Do you love your data as much as your MacBook®? Well, this is the article (and software) for you. Apple Time Machine® is backup software developed by Apple® Inc. and was first implemented on Mac OS® 10.5 (Leopard®). It cares about your data – your funny photos, important documents or MP3s – no matter what. It helps to store them in a safe way, so even if your expensive, unique and perfect MacBook® Pro will break down (yup, it’s possible), your data will still be secure. Take a look at our small how-to – it will guide you through the installation process.
First you need the latest version of Open-E DSS V6, 6.0up85 (or higher). It supports Apple’s Lion® (Mac OS® X 10.7) – as well as Time Machine® support. When the 6.0up85 version is running, you’ll need to create a Volume Group (VG) and NAS Logical Volume. Next enable the AFP functionality under the WebGUI > CONFIGURATION > NAS settings > AppleTalk (AFP) settings. Take a look below:
Now it is time to create a share on the NAS volume that will be used to store Time Machine® backup files and make it AFP enabled.
I’ve used a guest profile in this manual – without any password. But you can create user’s profile with a password if you wish.
The next step is the configuration of the Mac OS® X server (don’t worry, it’s easy). By default it does not support any external NAS devices – i.e.: an external storage for Time Machine® – but it can be easily changed with just one simple command in the terminal:
defaults write com.apple.systempreferences TMShowUnsupportedNetworkVolumes 1
Now your MacOS® X system should be ready to configure the Time Machine® service. You will need to connect to the AFP enabled share on the DSS V6.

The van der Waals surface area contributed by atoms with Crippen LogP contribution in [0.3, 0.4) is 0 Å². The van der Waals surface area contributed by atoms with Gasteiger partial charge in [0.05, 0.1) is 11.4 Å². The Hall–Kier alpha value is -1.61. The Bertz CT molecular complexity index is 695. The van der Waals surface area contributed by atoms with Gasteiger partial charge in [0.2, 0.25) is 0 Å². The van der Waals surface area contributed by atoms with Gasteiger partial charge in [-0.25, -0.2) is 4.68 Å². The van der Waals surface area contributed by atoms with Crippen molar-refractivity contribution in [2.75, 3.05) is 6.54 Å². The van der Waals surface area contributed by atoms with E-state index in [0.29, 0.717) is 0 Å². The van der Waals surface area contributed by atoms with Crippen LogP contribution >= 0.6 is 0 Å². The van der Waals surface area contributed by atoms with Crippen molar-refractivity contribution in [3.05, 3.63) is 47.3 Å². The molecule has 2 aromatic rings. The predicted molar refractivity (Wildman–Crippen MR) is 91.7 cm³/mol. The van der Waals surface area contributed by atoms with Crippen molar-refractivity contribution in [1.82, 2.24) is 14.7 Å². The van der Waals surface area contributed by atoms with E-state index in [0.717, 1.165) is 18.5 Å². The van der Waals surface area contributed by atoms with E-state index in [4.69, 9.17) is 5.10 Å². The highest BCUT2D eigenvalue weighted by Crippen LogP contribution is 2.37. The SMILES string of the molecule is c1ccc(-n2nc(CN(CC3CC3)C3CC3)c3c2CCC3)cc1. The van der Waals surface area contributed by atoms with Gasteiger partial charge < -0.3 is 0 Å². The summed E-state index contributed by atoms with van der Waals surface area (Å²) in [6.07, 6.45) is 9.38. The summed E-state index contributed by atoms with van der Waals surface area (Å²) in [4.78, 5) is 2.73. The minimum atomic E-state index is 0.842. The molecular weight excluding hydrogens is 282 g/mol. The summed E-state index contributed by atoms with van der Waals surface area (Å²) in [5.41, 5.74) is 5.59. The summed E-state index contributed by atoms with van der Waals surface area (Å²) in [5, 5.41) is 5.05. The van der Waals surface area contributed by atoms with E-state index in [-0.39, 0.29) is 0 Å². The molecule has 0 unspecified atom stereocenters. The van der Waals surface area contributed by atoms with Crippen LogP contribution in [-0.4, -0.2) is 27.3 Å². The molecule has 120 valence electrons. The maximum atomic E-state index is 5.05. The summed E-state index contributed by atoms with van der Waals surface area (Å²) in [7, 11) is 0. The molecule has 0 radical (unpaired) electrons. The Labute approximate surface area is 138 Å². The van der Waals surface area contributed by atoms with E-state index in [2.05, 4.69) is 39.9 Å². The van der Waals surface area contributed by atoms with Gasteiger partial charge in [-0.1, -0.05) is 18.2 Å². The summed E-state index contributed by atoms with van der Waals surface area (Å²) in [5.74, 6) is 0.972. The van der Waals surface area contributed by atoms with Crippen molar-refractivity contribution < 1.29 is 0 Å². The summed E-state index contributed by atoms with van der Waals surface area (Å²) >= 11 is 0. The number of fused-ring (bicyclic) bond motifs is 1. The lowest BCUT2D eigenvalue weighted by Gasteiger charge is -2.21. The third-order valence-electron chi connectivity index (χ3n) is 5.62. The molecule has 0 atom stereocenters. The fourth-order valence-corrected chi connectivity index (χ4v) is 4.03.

After everything is done, you’ll be able to open the Time Machine® configuration utility and select the share as backup disk.
That’s it. After a while you should see the first Time Machine® backup running.
Tip (you’re doing this at your own risk though)
Here’s one good tip for you. Time Machine® is a nice and easy to use piece of software… with some exceptions. Some of you use slower iBooks®. What if some of them are too slow?
The default frequency of backup has been set up for one hour – 3600 seconds. It may cause some problems and nuisances on slower machines. Well, nothing is perfect, but there is a solution for such a problem – well, actually two solutions, but solution you choose there are two ways solve the issue.
If you are a kind of odd-job person, you can put some changes in to the code. All you need to do is to find the file in System/Library/LaunchDaemons and search for this line:
… Just replace this with any other frequency (whatever you like) – i.e. 10800 (seconds / 3 hours) and that’s all.
You can also use the Time Machine Scheduler. It will allow you to set up the frequency of backups in intervals – from 1 to 12 hours.
Easy, isn’t it? MacGyver would be proud of you!
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